Diversify Like Crazy for Financial Security

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We all know the importance of diversification when investing. It’s been said that you should diversify for financial security. In fact, it’s preached by just about every authority on the subject, and for good reason. Diversification provides a hedge against the unknown or, as Warren Buffett puts it, “a hedge against our own ignorance.” The fact is, we simply can’t know the future, and despite our best efforts, we can’t always make perfect decisions.

Medicine is not immune to the force of change and the great unknown. Our industry is evolving and as always, it pays to diversify – both in our investments and in life.

Let’s examine different areas of your financial life where that diversification might make a huge difference.

Diversify Your Income

I began my career at a very low point in the economy. Elective surgeries were down and so was the need for anesthesiologists. The competition for cases was pretty fierce. At the same time, I saw some of my former residency friends’ groups being taken over by larger corporations. They were told to accept 20-30% less or move on. I also saw discontent amongst certain colleagues, and I saw some of them “burnout.”

That’s when I realized I needed to diversify in every way I could. I hoped things would improve, but even if they did, what would stop them from happening again? The problem was, I had been on one track my whole life. One hundred percent of my income was provided by my medical career. What would happen if that money were drastically reduced, or worse yet, our positions were eliminated?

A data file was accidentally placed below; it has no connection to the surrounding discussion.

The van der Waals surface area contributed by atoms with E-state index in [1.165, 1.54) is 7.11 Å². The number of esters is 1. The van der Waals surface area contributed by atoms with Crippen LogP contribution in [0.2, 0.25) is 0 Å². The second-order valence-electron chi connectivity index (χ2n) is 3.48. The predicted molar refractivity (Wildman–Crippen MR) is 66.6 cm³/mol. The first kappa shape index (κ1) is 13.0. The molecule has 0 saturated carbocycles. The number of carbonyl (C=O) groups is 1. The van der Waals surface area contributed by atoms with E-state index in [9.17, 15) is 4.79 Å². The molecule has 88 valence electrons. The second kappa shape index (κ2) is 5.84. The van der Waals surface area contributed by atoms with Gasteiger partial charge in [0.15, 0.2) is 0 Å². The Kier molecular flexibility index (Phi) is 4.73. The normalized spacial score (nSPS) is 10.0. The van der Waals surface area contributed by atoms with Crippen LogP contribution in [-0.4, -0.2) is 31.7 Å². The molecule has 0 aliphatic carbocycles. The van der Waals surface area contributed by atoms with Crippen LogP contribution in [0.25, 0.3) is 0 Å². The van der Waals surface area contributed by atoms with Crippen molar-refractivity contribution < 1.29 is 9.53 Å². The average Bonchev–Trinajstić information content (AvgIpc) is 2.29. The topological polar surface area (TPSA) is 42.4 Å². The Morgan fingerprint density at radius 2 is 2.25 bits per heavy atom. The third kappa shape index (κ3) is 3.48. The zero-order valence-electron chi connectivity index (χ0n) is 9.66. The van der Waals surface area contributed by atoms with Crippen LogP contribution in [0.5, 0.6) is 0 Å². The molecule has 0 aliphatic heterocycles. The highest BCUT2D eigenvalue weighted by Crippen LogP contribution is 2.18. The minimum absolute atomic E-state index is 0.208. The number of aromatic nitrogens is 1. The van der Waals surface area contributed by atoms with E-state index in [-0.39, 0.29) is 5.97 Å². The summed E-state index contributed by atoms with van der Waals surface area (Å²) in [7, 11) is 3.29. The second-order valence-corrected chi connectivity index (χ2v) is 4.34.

Even though it seemed like a challenge at the time, I count myself fortunate to have experienced these things early on, as it began to change my mindset. Since then, my goal has been to never have to rely fully on one source of income. Through time and hard work in building other streams of income, I’m very fortunate to be able to say that I’m financially free from medicine. However I don’t plan on quitting anytime soon. I love my job, I just want to do it less.

On the other hand, I also want to make sure that I’m not 100% reliant on any other income stream either. Personally, my goal is that any one single income stream does not account for more than 50% of my overall income, ideally not more than 33%. (If you’re a newsletter subscriber, you’re able to see my different income streams and the percentage they account for.) You can also see that I’m not exactly where I want to be…yet. Currently, I have a mix of active and passive income streams, but the goal is to have the passive income streams account for as much as possible.

Take a moment and tally up your monthly income. How diversified are those sources?

Diversify Your Investments

I’ve so often read and heard that diversification is the key to smart investment. I’m sure you have as well. The experts are usually referring to investing in a broadly-based index fund. Why buy individual stocks when you can buy the whole market in one low-fee index fund? And when it comes to allocation of stocks & bonds, you’ll see the rule of thumb, take 120 minus your age to figure out how much of your portfolio should be in stocks.

However, I personally believe that diversification doesn’t mean that you have 70% or 80% of your investable funds in one asset class. So I’ve tried to spread it out over multiple asset classes including stocks, bonds, and real estate.

I also believe that you should diversify significantly with the actual asset class itself. That means that in the stock market, I carry broad-based funds covering the US stock market as well as International markets.

When it comes to real estate, I diversify by owning different types of rental properties (condos, single family homes, multifamily properties) in different parts of the country (West Coast, Midwest, & South). I don’t currently own anything on the East Coast or in other countries, but that time may come. I’m currently looking at investing in mobile home parks because they’re typically known to do well in down housing markets. I also often invest passively in real estate funds, in syndications, and in crowdfunding.